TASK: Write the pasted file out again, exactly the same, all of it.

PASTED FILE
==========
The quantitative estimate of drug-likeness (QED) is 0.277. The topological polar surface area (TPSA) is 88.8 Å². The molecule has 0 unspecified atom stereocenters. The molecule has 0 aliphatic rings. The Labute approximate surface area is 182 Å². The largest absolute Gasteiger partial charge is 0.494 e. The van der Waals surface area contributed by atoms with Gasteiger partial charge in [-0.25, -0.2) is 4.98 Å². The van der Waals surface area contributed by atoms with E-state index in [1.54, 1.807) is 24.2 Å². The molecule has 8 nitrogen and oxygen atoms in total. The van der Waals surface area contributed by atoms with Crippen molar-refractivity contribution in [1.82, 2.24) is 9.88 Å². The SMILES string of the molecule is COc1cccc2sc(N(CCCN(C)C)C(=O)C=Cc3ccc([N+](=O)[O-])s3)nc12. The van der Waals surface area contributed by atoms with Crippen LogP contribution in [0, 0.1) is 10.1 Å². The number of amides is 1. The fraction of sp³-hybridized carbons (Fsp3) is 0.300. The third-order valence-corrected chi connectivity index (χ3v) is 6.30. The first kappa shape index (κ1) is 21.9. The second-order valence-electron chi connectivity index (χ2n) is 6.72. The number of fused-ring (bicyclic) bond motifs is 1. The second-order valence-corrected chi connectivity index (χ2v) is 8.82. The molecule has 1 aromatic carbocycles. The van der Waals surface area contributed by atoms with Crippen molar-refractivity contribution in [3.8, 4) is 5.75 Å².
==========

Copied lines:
The quantitative estimate of drug-likeness (QED) is 0.277. The topological polar surface area (TPSA) is 88.8 Å². The molecule has 0 unspecified atom stereocenters. The molecule has 0 aliphatic rings. The Labute approximate surface area is 182 Å². The largest absolute Gasteiger partial charge is 0.494 e. The van der Waals surface area contributed by atoms with Gasteiger partial charge in [-0.25, -0.2) is 4.98 Å². The van der Waals surface area contributed by atoms with E-state index in [1.54, 1.807) is 24.2 Å². The molecule has 8 nitrogen and oxygen atoms in total. The van der Waals surface area contributed by atoms with Crippen molar-refractivity contribution in [1.82, 2.24) is 9.88 Å². The SMILES string of the molecule is COc1cccc2sc(N(CCCN(C)C)C(=O)C=Cc3ccc([N+](=O)[O-])s3)nc12. The van der Waals surface area contributed by atoms with Crippen LogP contribution in [0, 0.1) is 10.1 Å². The number of amides is 1. The fraction of sp³-hybridized carbons (Fsp3) is 0.300. The third-order valence-corrected chi connectivity index (χ3v) is 6.30. The first kappa shape index (κ1) is 21.9. The second-order valence-electron chi connectivity index (χ2n) is 6.72. The number of fused-ring (bicyclic) bond motifs is 1. The second-order valence-corrected chi connectivity index (χ2v) is 8.82. The molecule has 1 aromatic carbocycles. The van der Waals surface area contributed by atoms with Crippen molar-refractivity contribution in [3.8, 4) is 5.75 Å².